Monday, February 4, 2013
Smiling, even if it’s forced, signals our bodies to release endorphins in our brains. Endorphins are chemicals produced by our bodies that act as natural pain relievers, similar to opiates such as morphine, and can help reduce physical and emotional pain while increasing our sense of well-being.
A smile a day keeps the doctor away
Because of these endorphins, smiling can indirectly help to reduce stress. Feelings of worry or anxiety are masked by the endorphins we release when smiling, which, in turn, enables the immune system to fight viruses, bacteria and disease without being disrupted by stress.
It’s better to smile than to frown
Some claim that smiling requires less facial movement than frowning, saying that it takes 43 muscles to frown, while we only use 17 to smile while others argue that it takes 62 and 26, respectively. Still others suggest that it takes the same amount of muscles to smile or frown. The numbers don’t really matter. What does matter is that it’s better to smile than frown because of the aforementioned benefits.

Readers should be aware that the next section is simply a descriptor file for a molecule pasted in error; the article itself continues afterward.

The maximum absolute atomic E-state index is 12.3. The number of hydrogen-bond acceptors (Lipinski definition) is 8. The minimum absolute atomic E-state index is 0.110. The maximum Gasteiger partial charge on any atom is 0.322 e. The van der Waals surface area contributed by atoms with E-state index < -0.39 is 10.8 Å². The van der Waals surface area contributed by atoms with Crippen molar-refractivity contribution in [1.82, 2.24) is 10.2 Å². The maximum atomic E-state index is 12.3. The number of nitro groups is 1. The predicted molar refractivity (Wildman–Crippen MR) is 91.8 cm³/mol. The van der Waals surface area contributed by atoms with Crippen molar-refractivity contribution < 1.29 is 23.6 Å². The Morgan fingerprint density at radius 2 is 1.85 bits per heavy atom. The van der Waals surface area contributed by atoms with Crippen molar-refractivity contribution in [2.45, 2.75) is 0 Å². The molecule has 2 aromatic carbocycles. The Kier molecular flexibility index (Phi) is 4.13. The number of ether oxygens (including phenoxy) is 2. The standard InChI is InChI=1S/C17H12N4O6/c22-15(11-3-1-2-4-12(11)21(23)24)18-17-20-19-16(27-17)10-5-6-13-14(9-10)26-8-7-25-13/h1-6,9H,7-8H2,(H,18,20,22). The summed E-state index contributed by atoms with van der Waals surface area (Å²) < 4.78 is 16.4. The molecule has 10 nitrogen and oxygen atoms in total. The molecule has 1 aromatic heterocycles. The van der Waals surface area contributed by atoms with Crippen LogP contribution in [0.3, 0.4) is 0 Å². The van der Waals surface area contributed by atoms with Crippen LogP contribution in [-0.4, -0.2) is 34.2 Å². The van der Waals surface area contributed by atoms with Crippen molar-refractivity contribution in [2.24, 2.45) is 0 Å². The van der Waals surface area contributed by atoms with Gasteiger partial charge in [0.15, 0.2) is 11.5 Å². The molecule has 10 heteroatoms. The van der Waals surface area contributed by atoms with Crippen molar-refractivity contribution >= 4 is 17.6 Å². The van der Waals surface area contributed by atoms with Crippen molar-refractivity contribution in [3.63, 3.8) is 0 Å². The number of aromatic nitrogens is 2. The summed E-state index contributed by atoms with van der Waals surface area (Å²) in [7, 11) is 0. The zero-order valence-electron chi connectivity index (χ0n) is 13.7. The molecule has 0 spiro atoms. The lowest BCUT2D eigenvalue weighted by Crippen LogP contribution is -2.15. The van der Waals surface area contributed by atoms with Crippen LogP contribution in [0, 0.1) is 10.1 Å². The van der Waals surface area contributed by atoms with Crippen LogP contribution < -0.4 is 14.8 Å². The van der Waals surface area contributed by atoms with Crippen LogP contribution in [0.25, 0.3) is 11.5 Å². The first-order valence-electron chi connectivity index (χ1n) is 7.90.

Get the job you want
Smiling gives the impression that you’re attractive, social, confident and cheerful—qualities employers look for when hiring or considering promotions. Genuine smiles also lead people to believe that you’re trustworthy, which can’t hurt your cause when looking for employment or a raise. Human mating call
An American study on smiling and attractiveness found that 69 per cent of people found women without makeup who were smiling to be more attractive than women who were wearing makeup without a smile. Another study reported that men at bars are more likely to approach women when they are smiling.
Source: The Mindful Word
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